Nicole Birkland, Mezzo-Soprano
Noted as having a voice of “dark, focused fury,” American mezzo-soprano Nicole Birkland is captivating audiences with her “lush mezzo” and bewitching portrayals of opera’s most famous mezzo-soprano roles.
This past season, she returned to The Metropolitan Opera for their production of Die Zauberflöte, joined the Springfield Symphony Orchestra for Verdi’s Requiem, and performed the roles of Mama/The China Cup/The Dragonfly in L’enfant et les sortilèges with Pacific Symphony. Other recent engagements include role of Mary in Der fliegende Holländer with Opera San José and a return to San Francisco Opera to portray the Third Maidservant in Elektra. She also covered Erda and the 1st Norn as well as performed Schwertleite in San Francisco’s production of Wagner’s epic Der Ring des Nibelungen.
Birkland first joined the esteemed roster of The Metropolitan Opera for their production of Dmitri Shostakovich’s contemporary masterpiece Lady Macbeth of the Mtsensk, and subsequently returned for Jacques Offenbach’s complex favorite Les contes d’Hoffmann, Mozart’s timeless Die Zauberflöte, and Igor Stravinsky’s operatic adaptation of The Rake’s Progress, in which she covered Stephanie Blythe’s Baba the Turk. Other recent engagements include Francesca Zambello’s production of Der Ring des Nibelungen with Washington National Opera and Madama Butterfly at Fargo Moorhead Opera, where she reprised her role as Suzuki.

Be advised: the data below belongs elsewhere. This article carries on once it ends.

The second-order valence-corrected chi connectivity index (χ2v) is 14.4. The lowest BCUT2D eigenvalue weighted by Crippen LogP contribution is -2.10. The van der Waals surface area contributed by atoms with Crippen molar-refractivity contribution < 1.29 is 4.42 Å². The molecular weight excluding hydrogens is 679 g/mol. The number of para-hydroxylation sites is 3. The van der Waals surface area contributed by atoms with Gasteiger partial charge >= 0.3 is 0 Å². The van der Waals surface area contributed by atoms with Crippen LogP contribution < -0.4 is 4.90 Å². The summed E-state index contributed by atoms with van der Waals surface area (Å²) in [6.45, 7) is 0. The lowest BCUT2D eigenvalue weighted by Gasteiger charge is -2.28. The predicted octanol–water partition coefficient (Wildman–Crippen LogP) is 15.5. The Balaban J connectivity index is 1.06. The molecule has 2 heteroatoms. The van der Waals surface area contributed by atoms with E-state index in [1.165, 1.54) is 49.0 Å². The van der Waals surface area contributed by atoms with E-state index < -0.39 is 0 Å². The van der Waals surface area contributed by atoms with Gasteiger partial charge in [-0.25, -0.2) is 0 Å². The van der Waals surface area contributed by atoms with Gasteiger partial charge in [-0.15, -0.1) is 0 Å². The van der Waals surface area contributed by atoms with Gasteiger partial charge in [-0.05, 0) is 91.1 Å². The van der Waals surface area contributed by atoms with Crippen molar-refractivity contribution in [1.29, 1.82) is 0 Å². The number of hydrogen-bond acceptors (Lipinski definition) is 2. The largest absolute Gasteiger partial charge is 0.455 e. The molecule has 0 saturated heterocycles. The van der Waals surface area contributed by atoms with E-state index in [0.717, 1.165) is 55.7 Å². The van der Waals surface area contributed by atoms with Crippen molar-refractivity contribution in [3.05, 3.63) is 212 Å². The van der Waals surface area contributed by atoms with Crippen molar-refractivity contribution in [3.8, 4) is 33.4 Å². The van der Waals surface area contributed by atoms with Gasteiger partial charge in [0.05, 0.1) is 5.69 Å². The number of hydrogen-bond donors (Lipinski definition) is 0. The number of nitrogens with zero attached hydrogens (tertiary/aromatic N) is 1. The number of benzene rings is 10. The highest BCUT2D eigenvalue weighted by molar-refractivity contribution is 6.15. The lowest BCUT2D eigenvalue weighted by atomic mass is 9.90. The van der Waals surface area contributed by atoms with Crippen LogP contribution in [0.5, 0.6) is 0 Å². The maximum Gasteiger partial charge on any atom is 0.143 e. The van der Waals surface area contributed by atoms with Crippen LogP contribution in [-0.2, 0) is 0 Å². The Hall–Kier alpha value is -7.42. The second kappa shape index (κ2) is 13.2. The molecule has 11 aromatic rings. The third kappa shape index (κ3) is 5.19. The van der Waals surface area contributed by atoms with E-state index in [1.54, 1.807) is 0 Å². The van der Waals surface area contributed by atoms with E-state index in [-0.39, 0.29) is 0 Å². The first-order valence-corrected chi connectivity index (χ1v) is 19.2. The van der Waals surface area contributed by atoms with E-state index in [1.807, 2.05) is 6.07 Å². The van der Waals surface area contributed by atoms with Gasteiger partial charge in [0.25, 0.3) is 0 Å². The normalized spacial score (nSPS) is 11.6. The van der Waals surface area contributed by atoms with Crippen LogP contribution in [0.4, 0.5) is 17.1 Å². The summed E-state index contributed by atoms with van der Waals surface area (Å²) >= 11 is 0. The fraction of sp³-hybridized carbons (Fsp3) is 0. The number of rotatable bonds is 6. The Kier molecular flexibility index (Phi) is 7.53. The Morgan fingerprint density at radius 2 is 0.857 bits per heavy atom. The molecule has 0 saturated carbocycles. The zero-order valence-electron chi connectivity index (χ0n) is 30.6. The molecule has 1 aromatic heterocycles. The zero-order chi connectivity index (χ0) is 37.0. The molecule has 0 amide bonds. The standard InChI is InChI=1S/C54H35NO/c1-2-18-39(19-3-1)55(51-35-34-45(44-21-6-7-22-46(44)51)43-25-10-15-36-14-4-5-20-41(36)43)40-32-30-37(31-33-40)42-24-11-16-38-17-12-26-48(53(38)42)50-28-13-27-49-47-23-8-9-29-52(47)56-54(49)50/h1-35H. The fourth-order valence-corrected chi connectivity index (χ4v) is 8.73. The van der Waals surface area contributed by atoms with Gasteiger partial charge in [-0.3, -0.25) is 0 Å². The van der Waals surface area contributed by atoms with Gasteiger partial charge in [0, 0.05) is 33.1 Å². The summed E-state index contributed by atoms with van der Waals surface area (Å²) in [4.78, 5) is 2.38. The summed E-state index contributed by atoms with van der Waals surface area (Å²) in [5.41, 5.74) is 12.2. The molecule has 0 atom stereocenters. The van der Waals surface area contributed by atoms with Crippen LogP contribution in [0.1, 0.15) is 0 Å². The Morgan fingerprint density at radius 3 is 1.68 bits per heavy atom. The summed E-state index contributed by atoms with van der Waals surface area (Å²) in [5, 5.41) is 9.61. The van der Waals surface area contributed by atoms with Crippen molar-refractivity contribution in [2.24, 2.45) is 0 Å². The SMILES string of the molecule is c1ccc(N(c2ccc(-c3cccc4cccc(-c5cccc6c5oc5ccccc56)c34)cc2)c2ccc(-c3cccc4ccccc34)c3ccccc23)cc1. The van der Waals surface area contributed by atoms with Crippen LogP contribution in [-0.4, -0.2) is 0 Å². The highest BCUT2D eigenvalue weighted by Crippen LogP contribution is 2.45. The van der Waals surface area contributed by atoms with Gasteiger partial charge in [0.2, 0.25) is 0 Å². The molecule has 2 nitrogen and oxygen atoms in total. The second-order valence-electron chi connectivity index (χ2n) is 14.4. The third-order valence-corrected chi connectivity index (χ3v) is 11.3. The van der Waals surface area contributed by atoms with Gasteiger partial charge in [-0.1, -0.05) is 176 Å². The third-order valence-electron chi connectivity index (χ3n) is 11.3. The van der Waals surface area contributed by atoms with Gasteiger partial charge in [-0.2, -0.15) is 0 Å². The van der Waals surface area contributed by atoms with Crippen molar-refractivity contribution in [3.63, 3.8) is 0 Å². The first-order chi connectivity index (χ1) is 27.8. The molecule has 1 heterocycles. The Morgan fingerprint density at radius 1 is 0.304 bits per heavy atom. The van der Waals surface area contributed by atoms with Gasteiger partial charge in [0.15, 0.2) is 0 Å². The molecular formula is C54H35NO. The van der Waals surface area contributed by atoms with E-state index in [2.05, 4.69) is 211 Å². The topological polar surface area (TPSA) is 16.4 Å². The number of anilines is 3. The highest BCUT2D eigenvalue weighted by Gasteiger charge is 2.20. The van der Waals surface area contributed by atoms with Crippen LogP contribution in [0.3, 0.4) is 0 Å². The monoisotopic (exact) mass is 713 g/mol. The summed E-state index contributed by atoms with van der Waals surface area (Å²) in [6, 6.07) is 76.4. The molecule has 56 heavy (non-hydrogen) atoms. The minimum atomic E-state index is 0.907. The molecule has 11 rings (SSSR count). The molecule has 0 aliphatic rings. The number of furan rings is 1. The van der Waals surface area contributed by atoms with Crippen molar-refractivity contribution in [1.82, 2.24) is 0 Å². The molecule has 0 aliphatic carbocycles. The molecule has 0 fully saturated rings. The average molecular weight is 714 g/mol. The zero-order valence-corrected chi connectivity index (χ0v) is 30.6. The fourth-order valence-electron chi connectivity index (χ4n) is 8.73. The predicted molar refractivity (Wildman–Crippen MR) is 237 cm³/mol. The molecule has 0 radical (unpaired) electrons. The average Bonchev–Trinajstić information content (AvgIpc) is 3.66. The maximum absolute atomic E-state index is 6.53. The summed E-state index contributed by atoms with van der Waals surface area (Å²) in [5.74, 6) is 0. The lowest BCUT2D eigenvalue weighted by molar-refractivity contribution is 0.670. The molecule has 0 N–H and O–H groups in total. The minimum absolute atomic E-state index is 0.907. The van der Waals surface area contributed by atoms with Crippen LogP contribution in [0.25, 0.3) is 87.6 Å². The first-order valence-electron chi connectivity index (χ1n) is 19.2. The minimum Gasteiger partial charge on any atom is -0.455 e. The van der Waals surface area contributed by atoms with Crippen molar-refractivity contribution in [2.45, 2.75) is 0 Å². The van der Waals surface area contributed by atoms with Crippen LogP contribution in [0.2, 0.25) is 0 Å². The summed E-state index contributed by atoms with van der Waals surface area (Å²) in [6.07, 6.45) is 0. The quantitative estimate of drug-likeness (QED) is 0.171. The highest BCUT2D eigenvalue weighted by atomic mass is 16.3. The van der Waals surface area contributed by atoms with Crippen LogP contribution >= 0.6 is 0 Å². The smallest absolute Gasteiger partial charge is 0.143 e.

Ms. Birkland, a favorite at Opera San José, has appeared there as Dame Quickly in Falstaff, Gertrud in Hänsel und Gretel, Suzuki in Madama Butterfly, Donna Elvira in Don Giovanni, Prince Orlofsky in Die Fledermaus, Zita in Gianni Schicchi, La Principessa in Suor Angelica, and Azucena in Il trovatore, where the San José Mercury hailed: “Birkland was a tour de force. It was as if the valve had been opened on a fire hydrant, releasing a torrent of glorious and passionate singing. Birkland rose above the rest of the cast… Her voice was richly and darkly colored throughout its considerable range, from rock-solid bottom to flutelike top. Immersed in the role, she didn’t project her voice so much as propel it, building to this climax… This was a true, dramatic mezzo performance by Birkland, an emerging singer who deserves to be widely heard.”